After weeks of struggling, Arrow hit its endgame this week with about the same level of grace as a runner crossing the finish line at the end of the marathon—wobbly, strained and completely exhausted.
Things begin well enough. As expected, Team Arrow wakes up in their jail cell seemingly unharmed by the Alpha-Omega gas that was distributed into the area. Malcolm informs the rest of the crew that, yes, his betrayal was part of his and Oliver’s convoluted plan to gain Ra’s’ trust in order to destroy the League from the inside. Again, Felicity serves as audience surrogate by acknowledging that she’s losing track of all the double and triple crossing. What’s more, Malcolm has developed an inoculation to the chemicals and he has apparently been slowly inoculating the others over the past few episodes. Seems kind of like a major cheat, which is the first sign of the more problematic aspects to come.
Just then, the group is recognized by none other than—ta da—Grant Gustin’s Flash! What initially appears to be the making of an awesome team-up episode, however, soon is revealed to be little more than a cameo, as Barry announces he needs to have a “pointed conversation with Harrison Wells.” In the end, all this appearance really does is remind me how much more consistent and fun The Flash has been this season, when compared to its big brother series. Adding to the fuel, after being rescued, Tatsu decides that she must return to her life of solitude instead of helping Oliver. So, essentially, Arrow introduced both Katana and The Flash this episode only to have them play no part in the actual final battle? Weak.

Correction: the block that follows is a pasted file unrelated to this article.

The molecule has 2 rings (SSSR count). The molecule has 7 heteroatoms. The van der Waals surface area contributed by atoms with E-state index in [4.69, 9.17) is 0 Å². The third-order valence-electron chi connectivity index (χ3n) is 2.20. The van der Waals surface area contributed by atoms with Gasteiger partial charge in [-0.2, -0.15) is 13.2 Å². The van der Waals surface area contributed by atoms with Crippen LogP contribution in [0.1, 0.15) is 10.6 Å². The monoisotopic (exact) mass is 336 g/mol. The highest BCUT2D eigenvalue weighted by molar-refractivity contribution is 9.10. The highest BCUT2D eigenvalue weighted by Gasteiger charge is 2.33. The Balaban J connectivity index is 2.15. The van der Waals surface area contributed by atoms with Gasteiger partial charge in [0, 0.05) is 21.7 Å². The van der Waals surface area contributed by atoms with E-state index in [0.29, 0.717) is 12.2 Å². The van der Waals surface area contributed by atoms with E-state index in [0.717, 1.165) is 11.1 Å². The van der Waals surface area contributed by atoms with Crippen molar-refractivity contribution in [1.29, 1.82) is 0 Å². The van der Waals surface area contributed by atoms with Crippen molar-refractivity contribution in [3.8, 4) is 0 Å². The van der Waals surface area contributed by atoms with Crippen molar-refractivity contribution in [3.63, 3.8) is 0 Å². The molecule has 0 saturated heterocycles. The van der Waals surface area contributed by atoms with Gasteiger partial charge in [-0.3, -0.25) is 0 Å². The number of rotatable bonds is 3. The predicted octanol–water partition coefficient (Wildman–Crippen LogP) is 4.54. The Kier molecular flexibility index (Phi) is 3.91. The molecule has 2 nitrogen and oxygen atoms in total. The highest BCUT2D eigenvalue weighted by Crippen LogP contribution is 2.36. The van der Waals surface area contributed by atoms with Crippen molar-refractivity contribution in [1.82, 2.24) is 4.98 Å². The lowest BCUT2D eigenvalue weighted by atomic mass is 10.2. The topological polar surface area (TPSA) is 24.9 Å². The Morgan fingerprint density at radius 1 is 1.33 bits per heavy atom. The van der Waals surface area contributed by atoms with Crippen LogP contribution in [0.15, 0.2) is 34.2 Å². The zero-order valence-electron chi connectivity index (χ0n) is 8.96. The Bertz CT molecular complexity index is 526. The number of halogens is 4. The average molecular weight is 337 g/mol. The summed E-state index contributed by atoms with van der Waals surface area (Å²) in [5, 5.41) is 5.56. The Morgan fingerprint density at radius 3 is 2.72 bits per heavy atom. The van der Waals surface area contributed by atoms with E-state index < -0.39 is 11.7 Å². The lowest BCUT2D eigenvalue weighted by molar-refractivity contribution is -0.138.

Meanwhile, on the plane ride to Starling City, Oliver reveals his true intentions when the aircraft’s mechanics start malfunctioning. Unfortunately, Ra’s escapes with the Alpha-Omega. Oliver subsequently meets with Team Arrow back at the base and tells them that his primary plan—to crash the plan before it gets to Starling City—failed and they must now work together to stop Ra’s from spreading the Alpha-Omega on the ground level. Moreover, it quickly becomes apparent that Oliver was willing to die in the plane if his initial plan had worked. This only adds to the flames of distrust between Oliver, Diggle and Felicity. In the end, however, Felicity’s anger isn’t so substantial that she doesn’t give Oliver some heart-to-heart encouragement before he heads into battle.
Long story short—Team Arrow prevents Ra’s men from destroying the city, Oliver slays Ra’s in a fairly underwhelming sword fight and Felicity ends up rescuing Oliver from being shot off a ledge by picking him up in the ATOM outfit.
Watching this climax, it’s hard to believe that this is the same show that gave us such phenomenal, action-filled finales such as “Sacrifice” and “Unthinkable.” I don’t know if the show was saddled with an enormous budget cut this season, thus making it harder to achieve its traditional epic feel, but “My Name is Oliver Queen” ends up coming across more as a glorified afterthought than a proper conclusion. One could definitely argue that the finale is attempting to be more character-focused than plot-focused, which would be admirable if the character dynamics this year—from the contrived divisions in Team Arrow, to Felicity becoming defined by her relationship with Oliver—didn’t appear to stem more from plot convenience than organic character growth.